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November 23, 2000



Stephanie Bolster

Photo by Andrew Dobrowolskyj.

by Alyson Grant

Governor-General’s-Award-winning poet Stephanie Bolster told the 100 or so people who gathered to hear her read from her work that she was disappointed to be reading to them.

“This room is so beautiful,” she said, referring to Dawson College’s domed reception hall. “I’d like to sit and look out the windows.”

To those familiar with Bolster’s work, the remark made perfect sense. Bolster’s tendency to observe and turn what she sees into remarkable poetry is part of what makes her one of Canada’s most exciting young writers.

“Her poems are like origami you can play with,” friend and fellow poet Carmine Starnino recently said. “She takes an inert idea and folds it up into something that is alive and active. She does something extraordinary with it.”

With two collections of poetry, internationally published poems and several major literary prizes behind her, the 31-year-old British Columbia native is certainly doing something extraordinary. As a new Assistant Professor of Creative Writing in Concordia’s English Department, she is now sharing her talents with students.

Michael Harris was the editor for White Stone: The Alice Poems, which won Bolster (and her publishers, Véhicule Press) the1998 Governor-General’s Award. “By nature, she’s affable and communicative. I suspect it’s a very worthwhile workshop,” said Harris, who also teaches Creative Writing at Concordia.

Ben Kalman, one of Bolster’s undergraduate students, agreed. “She’s inspiring, and she encourages us, and loosens up a lot of students,” he said. “Her comments on my work have been very helpful.”

In turn, teaching has been helpful to Bolster. “It’s made my life feel whole in a way that it hasn’t felt in a while,” she said in a recent interview.

Bolster arrived in Montreal after a four-year stint in Ottawa, where she taught and worked as an editor at the National Gallery. Her published work is often rooted in a strong sense of place, and the move east from her native Vancouver has meant a shift in her writing. Her earlier connection to nature, coming from “a normal human pace moving through the landscape,” has been replaced by concern for interiors and art.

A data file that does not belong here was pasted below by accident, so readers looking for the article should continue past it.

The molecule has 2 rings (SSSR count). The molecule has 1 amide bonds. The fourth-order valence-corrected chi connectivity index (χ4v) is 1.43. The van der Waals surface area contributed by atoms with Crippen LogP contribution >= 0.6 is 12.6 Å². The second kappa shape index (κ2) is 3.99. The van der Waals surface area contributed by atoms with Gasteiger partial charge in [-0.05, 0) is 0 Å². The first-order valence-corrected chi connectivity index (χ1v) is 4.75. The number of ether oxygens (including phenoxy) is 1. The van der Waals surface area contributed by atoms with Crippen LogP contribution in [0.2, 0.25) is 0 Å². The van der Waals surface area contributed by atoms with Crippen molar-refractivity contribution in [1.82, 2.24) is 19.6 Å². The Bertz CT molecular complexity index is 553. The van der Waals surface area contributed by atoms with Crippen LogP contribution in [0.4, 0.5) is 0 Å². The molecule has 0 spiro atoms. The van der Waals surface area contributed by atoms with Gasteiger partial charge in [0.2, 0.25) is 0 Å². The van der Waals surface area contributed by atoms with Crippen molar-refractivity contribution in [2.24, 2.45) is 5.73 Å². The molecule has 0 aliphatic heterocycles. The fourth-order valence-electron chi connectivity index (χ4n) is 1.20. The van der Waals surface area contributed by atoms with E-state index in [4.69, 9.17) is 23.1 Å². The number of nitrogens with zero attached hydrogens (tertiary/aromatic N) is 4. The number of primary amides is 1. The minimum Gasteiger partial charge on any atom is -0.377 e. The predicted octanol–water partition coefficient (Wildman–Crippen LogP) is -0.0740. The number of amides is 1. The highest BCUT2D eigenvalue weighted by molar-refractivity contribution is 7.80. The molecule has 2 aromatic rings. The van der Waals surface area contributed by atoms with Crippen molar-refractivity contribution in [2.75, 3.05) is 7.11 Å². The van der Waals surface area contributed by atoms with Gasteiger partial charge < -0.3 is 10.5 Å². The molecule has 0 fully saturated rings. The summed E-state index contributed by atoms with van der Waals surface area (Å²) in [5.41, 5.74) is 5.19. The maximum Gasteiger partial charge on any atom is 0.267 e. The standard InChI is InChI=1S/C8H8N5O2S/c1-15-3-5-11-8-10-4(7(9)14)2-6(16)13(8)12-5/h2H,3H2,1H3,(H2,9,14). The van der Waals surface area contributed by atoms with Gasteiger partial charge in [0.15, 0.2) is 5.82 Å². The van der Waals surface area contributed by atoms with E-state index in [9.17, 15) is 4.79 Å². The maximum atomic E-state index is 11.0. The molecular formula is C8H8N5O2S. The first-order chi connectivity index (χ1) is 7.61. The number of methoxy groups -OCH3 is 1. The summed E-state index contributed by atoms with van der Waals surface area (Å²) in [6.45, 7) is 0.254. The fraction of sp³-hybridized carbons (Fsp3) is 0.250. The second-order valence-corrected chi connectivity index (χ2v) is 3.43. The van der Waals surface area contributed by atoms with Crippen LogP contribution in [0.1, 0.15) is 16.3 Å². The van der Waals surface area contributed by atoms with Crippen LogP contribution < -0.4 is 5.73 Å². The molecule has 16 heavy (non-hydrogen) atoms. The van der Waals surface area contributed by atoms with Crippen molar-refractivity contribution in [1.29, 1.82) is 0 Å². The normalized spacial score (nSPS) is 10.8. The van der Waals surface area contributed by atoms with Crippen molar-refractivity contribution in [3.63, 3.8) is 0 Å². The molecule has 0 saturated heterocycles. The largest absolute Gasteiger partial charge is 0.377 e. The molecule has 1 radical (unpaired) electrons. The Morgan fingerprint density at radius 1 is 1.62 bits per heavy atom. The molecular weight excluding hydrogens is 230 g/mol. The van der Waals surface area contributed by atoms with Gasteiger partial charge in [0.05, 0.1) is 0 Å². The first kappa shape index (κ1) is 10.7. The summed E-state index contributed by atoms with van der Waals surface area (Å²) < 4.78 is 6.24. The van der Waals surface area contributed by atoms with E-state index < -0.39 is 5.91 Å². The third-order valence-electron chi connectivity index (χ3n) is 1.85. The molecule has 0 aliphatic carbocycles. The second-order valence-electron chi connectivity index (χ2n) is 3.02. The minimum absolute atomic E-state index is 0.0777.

Despite this shift, Bolster said she will likely keep returning to certain images and subjects. “Boundaries, which was part of what drew me to the Alice books, this whole idea of crossing into another world, interests me,” she said, referring to Lewis Carroll’s Alice in Wonderland, the inspiration behind White Stone.

A central boundary that caught Bolster’s imagination was the one between Alice Liddell and Charles Dodgson. Dodgson, who rose to fame as Lewis Carroll, met Liddell, the real Alice behind the fictional one, when she was a young girl.

There has been much speculation on the appropriateness of Dodgson’s closeness to the young Liddell, and when Harris first read Bolster’s manuscript, he was struck by her understanding of the tension between Dodgson and Liddell as a window through which to look at an enormous variety of subjects.

“What was important about Stephanie’s book was that she’d developed Alice as a metaphor for her own way of addressing the world,” Harris said. “Alice, in short, became the camera through which she looked at the world.”

Bolster, who wrote the Alice poems as part of her MFA in Creative Writing at UBC, has moved on to new cameras, such as Japanese aesthetics and culture. She has also replaced the tight lyric poems of her earlier work with a longer, looser form. “I can put things in instead of take things out,” she said. “It feels more like a container than something sculpted down to the bare bones.”

Teaching has not slowed her down. “Having the time constraints has made me more productive. I value and use time in a better way,” she said. “Also, I have such talented students. It’s inspiring and humbling to be working with their manuscripts.”